Welcome to The Cybersecurity 202! It's teacher appreciation week. Student-teacher films tend to be on the saccharine side and not worth recommending. Some particularly dark exceptions include “Half Nelson,” and “The Prime of Miss Jean Brodie,” where the inspiring teacher turns out to be a Franco sympathizer.
Georgia's secretary of state is defending his seat against election deniers
The GOP race to run Georgia’s elections in 2024 is basically being fought on a single issue: President Biden’s 2020 victory in the state and baseless claims that it was illegitimate.
The issue dominated a primary debate Monday and things got ugly quickly.
The race is pitting incumbent Secretary of State Brad Raffensperger (R) — who’s repeatedly defended the legitimacy of Georgia’s 2020 election results — against three opponents who have, to varying degrees, embraced baseless and debunked conspiracy theories that the election was stolen that have been spread by former president Trump and his allies.
- Raffensperger’s top challenger Rep. Jody Hice called the state’s election security and administration “an absolute disaster” and charged that Raffensperger had “allowed this state to become the most insecure state, perhaps in the country, as it relates to election integrity.”
- Raffensperger accused Hice of spreading “total disinformation, misinformation [and] outright lying.” “That’s what destroys voter confidence. Every allegation, I checked out. I ran it down to the end of the line,” Raffensperger said.
- The other two candidates are Alpharetta Mayor David Belle Isle and former Treutlen County probate judge TJ Hudson.
The debate is a preview of the false stolen election claims that are likely to play in other battleground states where election deniers are seeking the GOP nomination for top election roles.
The seemingly endless fight over the 2020 election has supercharged the focus on those races, which previously received little attention outside of election wonks.
It’s also prompted widespread fear that, if elected, those candidates could undermine election integrity — either through misguided decisions about election equipment and audits or by refusing to certify elections based on unverified claims of fraud.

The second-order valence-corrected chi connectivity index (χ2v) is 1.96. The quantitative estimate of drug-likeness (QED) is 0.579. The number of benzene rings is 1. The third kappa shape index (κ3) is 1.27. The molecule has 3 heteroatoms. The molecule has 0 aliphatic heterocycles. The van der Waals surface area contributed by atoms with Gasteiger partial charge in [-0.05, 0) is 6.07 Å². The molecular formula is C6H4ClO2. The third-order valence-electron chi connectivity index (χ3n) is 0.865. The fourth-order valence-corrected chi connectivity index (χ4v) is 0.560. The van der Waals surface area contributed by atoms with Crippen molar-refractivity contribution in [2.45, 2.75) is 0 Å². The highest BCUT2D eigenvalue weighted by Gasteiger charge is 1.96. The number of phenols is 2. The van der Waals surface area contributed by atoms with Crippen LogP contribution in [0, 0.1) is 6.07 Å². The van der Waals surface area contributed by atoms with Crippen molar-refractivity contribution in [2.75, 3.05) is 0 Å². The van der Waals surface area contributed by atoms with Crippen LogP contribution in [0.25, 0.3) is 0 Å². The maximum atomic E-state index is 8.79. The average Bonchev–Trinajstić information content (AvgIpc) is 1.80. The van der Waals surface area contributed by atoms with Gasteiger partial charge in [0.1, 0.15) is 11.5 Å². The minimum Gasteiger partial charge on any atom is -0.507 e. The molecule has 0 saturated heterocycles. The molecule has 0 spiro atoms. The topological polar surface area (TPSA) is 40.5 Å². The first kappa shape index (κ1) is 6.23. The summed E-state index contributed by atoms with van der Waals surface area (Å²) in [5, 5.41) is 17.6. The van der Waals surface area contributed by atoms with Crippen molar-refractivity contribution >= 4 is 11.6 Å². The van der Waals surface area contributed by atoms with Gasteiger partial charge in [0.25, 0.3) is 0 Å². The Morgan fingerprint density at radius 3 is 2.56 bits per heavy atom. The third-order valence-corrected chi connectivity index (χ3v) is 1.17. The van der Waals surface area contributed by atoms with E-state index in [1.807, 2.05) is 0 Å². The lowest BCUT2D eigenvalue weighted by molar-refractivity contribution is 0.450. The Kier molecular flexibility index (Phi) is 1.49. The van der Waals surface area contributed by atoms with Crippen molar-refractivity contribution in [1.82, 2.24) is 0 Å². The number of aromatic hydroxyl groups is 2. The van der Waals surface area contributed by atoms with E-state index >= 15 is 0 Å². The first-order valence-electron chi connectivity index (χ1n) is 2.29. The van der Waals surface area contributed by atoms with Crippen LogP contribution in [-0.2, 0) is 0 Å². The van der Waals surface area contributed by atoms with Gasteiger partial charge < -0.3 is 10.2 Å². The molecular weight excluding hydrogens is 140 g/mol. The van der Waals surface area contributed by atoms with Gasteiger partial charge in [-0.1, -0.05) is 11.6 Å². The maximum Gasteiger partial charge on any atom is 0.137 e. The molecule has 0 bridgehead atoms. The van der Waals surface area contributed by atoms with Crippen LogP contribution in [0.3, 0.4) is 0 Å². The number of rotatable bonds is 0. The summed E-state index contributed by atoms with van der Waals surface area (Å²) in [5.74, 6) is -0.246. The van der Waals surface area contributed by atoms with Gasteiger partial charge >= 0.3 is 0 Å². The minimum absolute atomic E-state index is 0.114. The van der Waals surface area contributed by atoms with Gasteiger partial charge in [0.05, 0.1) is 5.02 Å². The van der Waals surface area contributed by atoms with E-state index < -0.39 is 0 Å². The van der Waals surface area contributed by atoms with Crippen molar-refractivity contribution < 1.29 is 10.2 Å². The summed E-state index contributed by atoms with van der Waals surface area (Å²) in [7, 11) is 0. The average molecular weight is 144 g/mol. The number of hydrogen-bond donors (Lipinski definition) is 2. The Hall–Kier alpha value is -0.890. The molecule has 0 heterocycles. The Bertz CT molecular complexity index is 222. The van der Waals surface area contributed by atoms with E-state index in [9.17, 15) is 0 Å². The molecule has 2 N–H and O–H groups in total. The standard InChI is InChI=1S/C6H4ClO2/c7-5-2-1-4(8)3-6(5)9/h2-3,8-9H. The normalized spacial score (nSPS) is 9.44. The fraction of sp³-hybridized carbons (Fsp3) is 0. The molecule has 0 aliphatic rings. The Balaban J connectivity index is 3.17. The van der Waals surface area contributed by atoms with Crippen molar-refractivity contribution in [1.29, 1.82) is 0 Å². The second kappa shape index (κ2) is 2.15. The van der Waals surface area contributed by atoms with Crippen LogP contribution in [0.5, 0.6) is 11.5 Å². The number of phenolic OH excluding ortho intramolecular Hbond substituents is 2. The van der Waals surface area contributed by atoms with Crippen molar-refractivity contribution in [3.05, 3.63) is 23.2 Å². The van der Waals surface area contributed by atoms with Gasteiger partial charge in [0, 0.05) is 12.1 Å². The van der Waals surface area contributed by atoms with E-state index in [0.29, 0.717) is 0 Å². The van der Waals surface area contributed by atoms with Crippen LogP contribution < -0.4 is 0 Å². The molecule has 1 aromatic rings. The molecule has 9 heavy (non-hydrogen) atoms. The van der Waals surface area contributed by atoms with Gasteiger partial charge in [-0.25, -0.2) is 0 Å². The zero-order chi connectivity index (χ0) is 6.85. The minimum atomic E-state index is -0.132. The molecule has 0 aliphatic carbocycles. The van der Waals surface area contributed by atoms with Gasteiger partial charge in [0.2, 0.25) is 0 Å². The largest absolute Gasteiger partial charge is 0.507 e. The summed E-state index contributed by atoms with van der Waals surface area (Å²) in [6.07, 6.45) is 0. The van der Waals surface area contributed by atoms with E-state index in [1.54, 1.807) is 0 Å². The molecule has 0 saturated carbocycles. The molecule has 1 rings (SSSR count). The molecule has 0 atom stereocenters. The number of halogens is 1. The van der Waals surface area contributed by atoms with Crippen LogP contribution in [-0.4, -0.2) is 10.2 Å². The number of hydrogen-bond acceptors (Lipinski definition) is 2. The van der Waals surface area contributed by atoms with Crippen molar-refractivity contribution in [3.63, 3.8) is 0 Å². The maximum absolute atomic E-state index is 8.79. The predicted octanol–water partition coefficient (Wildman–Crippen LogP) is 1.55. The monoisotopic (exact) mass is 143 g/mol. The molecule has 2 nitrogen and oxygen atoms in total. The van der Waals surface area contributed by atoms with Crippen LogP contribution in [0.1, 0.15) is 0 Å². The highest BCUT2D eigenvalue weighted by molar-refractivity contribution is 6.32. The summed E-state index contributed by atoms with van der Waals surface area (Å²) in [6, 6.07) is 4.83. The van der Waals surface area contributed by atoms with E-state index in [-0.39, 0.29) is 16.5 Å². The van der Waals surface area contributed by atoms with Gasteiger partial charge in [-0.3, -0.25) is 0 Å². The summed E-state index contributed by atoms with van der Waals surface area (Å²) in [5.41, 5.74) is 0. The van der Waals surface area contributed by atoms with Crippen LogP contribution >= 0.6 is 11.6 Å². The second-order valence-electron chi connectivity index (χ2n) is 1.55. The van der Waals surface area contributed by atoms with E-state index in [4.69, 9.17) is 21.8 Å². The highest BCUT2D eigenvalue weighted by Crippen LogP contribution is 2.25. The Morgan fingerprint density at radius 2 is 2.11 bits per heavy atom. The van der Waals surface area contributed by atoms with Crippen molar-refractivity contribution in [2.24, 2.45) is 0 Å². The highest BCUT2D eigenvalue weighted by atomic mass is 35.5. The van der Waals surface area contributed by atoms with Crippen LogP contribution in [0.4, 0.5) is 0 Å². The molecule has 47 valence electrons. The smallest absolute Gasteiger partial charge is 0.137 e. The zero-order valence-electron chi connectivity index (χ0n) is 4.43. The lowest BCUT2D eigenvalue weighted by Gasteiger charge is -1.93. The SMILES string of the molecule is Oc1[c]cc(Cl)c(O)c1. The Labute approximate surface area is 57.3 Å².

A case in point: Hice said he would not have certified the state’s 2020 election results — something the secretary of state is required to do under state law.
More from Georgia Public Broadcasting reporter Stephen Fowler:
Raffensperger: "Jody Hice has just not been honest for the last 18 months and he's been spreading misinformation, disinformation and that's what destroys voter confidence. Every allegation, I checked out, I ran it down to the end of the line because that's what engineers do." pic.twitter.com/pCyeVbCCwZ— stephen fowler (@stphnfwlr) May 2, 2022
Michigan’s GOP has already chosen an election denier as its nominee to be secretary of state.
Candidates who’ve expressed doubt about the 2020 results are also seeking secretary of state posts in the battleground states of Arizona, Nevada, Ohio and Colorado — as well as in states that are more firmly in the Democratic or Republican columns including Minnesota, New Mexico, Kansas, Nebraska, Alabama, Arkansas, California, Idaho and Massachusetts, according to an NPR tally.
Trump is backing Hice and has lots of beef with Raffensperger.
- Raffensperger oversaw three counts of Georgia’s election results including a hand count of 5 million ballots — all of which affirmed Biden’s victory.
- He also ducked Trump’s urging to “find” enough votes to put him over the top in an hour-long phone call that was later leaked.
- If no candidate wins 50 percent of the vote during the May 24 primary, the top two — likely Raffensperger and Hice — will proceed to a runoff election in June.